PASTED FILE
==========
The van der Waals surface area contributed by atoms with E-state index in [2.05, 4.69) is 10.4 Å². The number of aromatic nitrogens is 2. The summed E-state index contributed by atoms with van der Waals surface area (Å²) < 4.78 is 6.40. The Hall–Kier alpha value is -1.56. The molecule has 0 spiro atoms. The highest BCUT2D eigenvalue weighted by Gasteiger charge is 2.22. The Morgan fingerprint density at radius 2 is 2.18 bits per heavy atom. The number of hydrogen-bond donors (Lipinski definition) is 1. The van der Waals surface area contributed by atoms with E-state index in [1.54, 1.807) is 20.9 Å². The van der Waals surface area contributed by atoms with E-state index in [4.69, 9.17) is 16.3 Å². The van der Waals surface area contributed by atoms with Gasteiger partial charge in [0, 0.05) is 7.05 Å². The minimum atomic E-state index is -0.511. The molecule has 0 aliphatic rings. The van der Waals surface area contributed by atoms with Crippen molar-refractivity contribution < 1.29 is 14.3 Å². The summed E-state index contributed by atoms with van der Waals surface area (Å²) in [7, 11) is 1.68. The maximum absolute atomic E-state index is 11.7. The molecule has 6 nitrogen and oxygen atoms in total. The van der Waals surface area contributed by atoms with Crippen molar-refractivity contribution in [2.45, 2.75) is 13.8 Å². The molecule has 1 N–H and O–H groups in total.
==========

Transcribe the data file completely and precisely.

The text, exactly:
The van der Waals surface area contributed by atoms with E-state index in [2.05, 4.69) is 10.4 Å². The number of aromatic nitrogens is 2. The summed E-state index contributed by atoms with van der Waals surface area (Å²) < 4.78 is 6.40. The Hall–Kier alpha value is -1.56. The molecule has 0 spiro atoms. The highest BCUT2D eigenvalue weighted by Gasteiger charge is 2.22. The Morgan fingerprint density at radius 2 is 2.18 bits per heavy atom. The number of hydrogen-bond donors (Lipinski definition) is 1. The van der Waals surface area contributed by atoms with E-state index in [1.54, 1.807) is 20.9 Å². The van der Waals surface area contributed by atoms with E-state index in [4.69, 9.17) is 16.3 Å². The van der Waals surface area contributed by atoms with Gasteiger partial charge in [0, 0.05) is 7.05 Å². The minimum atomic E-state index is -0.511. The molecule has 0 aliphatic rings. The van der Waals surface area contributed by atoms with Crippen molar-refractivity contribution < 1.29 is 14.3 Å². The summed E-state index contributed by atoms with van der Waals surface area (Å²) in [7, 11) is 1.68. The maximum absolute atomic E-state index is 11.7. The molecule has 6 nitrogen and oxygen atoms in total. The van der Waals surface area contributed by atoms with Crippen molar-refractivity contribution in [2.45, 2.75) is 13.8 Å². The molecule has 1 N–H and O–H groups in total.